Blood clots that develop in a vein (usually in a leg), defined as deep vein thrombosis (DVT), can present very serious risks. If a DVT breaks free and travels to the lung, called a pulmonary embolism (PE), the consequences can be fatal. A recent study confirms that anti-coagulation medication can prove highly effective in preventing a DVT from developing into a PE. As a Chicago medical malpractice lawyer, I am familiar with the tragic outcomes that can occur from a DVT having handled these cases before. Two keys to reducing the risk of harm from a DVT is arriving at a timely diagnosis and initiating a proper treatment plan.
Each year, between 350,000 and 600,000 people in the US get develop a DVT. The signs and symptoms DVT vary. The classic symptoms of DVT include pain, welling, and redness of the leg and dilation of the surface veins. Some have estimated that twenty-five percent of all hospitalized patients will develop some for of DVT. The most common risk factors for DVT are recent surgery or hospitalization. Other risk factors include advanced age, obesity, infection, pregnancy, immobilization, and air travel. A DVT is diagnosed by history, exam and tests such as an ultrasound, CT or MRI, blood tests, and/or a venography.
Once a DVT is diagnosed, the goal is to prevent the blood clot from getting larger, prevent the clot from breaking loose and causing a PE, and prevent the clot from happening again. The most common form of DVT treatment is anticoagulation therapy (or blood thinners) such as heparin. This drug helps make blood platelets less sticky or less likely to clot. While they do not break up an existing clot, blood thinners can prevent the clot from getting bigger and reduce the risk of future clots developing. When a patient is diagnosed with a DVT, particularly a large one, timing is of the essence. That is, treatment for DVT should be initiated immediately. The longer the clot is allowed to grow, the greater the risk it can break freak free and cause a fatal PE. Likewise, the proper dosage of anticoagulation must be given (assuming anticoagulation is the best treatment plan). In some cases, surgery may be indicated. Surgery is dependent upon a number of factors including whether the patient is at a particularly high risk of PE and/or whether the patient is able to take blood thinners.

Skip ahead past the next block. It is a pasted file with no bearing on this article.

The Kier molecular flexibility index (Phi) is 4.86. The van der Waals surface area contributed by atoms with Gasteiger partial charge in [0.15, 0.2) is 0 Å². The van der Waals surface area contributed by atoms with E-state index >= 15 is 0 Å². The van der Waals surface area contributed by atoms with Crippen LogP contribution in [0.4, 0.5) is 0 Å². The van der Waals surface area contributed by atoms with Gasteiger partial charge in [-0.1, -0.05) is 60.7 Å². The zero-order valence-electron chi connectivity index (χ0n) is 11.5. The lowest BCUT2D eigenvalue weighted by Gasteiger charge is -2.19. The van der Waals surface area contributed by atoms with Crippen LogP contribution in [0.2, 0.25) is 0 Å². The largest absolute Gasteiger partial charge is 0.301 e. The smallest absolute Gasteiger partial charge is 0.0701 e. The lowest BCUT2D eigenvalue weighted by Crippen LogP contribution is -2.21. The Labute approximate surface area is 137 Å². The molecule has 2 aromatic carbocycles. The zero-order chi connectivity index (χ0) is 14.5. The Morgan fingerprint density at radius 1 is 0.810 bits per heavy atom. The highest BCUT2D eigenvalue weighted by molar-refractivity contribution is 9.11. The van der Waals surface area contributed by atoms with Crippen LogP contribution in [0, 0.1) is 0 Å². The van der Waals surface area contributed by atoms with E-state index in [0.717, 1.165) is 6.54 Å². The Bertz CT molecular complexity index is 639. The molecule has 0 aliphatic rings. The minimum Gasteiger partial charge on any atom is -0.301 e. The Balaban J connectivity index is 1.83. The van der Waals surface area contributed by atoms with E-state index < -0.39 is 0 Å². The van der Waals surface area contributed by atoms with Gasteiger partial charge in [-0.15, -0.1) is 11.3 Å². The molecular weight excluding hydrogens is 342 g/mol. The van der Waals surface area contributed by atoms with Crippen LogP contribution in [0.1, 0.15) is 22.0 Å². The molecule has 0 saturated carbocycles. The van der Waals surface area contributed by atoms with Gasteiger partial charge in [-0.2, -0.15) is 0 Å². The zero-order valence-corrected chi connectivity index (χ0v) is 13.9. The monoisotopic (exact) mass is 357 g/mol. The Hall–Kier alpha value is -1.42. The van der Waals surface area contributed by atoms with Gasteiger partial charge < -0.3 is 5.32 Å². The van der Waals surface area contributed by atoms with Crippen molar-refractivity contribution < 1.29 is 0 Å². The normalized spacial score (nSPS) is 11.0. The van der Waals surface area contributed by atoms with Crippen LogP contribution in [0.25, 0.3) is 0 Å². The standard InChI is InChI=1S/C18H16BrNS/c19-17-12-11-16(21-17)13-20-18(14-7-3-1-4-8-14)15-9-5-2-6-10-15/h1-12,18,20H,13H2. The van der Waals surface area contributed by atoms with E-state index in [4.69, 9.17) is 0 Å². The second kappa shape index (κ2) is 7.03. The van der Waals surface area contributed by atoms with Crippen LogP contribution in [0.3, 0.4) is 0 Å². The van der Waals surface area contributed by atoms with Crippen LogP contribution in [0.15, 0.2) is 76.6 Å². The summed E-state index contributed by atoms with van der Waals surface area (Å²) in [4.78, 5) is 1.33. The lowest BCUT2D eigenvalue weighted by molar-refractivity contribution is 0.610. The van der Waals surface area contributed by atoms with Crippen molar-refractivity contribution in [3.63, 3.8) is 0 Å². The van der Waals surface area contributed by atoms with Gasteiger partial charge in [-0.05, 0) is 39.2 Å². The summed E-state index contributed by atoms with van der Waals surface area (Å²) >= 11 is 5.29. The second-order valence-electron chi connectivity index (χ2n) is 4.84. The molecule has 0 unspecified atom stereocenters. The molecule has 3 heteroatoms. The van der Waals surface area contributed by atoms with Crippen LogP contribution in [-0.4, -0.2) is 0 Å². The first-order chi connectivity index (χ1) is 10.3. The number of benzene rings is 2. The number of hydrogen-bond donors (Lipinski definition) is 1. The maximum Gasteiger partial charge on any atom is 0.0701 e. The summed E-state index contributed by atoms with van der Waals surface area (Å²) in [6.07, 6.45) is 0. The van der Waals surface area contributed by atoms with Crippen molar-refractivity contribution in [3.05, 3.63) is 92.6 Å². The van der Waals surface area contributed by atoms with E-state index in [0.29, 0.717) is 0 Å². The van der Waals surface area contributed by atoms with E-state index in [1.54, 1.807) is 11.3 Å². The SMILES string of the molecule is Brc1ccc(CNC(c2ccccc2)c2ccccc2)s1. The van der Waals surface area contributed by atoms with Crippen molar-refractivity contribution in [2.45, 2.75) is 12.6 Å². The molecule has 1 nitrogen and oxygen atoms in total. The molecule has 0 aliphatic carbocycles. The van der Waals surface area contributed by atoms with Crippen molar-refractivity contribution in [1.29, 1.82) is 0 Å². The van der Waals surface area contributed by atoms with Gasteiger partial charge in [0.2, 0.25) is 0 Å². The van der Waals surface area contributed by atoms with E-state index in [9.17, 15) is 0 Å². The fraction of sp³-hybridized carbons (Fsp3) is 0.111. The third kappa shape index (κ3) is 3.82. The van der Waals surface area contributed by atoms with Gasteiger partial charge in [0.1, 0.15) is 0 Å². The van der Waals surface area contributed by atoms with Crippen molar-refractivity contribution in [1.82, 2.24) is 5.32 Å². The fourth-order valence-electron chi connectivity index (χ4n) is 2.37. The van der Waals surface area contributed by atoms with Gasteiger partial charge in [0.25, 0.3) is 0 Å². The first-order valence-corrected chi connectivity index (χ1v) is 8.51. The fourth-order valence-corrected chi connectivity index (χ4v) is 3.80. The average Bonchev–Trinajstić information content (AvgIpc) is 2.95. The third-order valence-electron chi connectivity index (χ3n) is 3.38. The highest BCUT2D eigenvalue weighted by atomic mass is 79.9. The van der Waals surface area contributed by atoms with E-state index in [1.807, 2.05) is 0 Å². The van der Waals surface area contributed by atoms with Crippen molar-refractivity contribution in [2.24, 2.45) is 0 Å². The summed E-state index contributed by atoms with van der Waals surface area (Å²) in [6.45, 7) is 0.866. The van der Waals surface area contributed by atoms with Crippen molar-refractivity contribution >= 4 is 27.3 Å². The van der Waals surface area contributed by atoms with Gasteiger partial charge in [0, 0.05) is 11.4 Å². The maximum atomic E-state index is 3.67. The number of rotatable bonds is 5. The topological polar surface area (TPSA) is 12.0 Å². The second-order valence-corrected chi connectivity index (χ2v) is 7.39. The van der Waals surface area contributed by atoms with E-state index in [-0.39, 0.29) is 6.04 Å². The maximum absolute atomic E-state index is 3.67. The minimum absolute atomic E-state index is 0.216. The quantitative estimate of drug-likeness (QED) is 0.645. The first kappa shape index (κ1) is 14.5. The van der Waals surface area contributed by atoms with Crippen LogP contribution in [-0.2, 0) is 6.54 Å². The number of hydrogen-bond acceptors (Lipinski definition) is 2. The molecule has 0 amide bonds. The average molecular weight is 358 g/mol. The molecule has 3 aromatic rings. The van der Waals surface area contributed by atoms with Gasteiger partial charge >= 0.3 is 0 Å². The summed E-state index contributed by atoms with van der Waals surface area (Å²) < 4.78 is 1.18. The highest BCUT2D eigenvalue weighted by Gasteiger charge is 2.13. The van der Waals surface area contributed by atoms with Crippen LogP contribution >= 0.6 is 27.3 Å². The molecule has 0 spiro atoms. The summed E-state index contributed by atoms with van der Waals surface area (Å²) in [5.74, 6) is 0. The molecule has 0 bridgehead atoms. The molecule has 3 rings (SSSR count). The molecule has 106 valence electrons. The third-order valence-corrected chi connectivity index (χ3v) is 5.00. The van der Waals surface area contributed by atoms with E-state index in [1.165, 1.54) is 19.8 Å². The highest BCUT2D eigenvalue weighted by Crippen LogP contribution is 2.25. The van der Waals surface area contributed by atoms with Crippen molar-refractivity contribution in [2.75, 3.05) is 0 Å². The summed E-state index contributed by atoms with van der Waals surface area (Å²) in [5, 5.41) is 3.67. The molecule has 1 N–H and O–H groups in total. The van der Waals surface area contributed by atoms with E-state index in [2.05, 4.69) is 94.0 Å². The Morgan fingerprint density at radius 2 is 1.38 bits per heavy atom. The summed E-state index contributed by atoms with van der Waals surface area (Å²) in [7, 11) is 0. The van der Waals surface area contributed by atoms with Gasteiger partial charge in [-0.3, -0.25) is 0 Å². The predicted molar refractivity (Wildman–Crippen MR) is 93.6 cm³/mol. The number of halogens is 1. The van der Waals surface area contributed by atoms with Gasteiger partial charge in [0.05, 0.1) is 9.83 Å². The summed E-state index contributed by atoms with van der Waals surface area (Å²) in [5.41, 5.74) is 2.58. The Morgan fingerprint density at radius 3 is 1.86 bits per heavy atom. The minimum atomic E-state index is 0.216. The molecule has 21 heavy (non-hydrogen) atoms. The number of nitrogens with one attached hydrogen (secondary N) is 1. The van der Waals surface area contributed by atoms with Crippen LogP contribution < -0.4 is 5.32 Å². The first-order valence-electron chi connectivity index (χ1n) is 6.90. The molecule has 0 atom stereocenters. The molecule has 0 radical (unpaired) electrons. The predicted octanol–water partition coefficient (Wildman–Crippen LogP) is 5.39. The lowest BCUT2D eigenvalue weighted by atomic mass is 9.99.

According to a recent study conducted by Dr. Randal R. DMartino of Dartmouth-Hitchcock Medical Center in New Hampshire, anticoagulation therapy dramatically reduces the risk of a DVT developing into a PE as well as further clot formation. Of course, anticoagulation therapy is not appropriate for all patients who develop a clot. Instead, treatment must be predicated on a number of factors. Treatment complications like bleeding are a risk, though they can usually be managed effectively when a patient is being properly monitored. If anticoagulation therapy is given, subsequent blood tests are ordered to determine whether mediations are working properly. This may require an adjustment in dosage. Once a patient is put on blood thinners to treat DVT, they are often prescribed for several months.
De Martino RR, et al "Anticoagulation for calf deep venous thrombosis: A systematic review and meta-analysis" VAM 2011; Abstract SS34.
Mayo Clinic Website, August 8, 2009.
Wikipedia, Deep Vein Thrombosis
WebMD Website, Deep Vein Thrombosis Health Center, January 5, 2005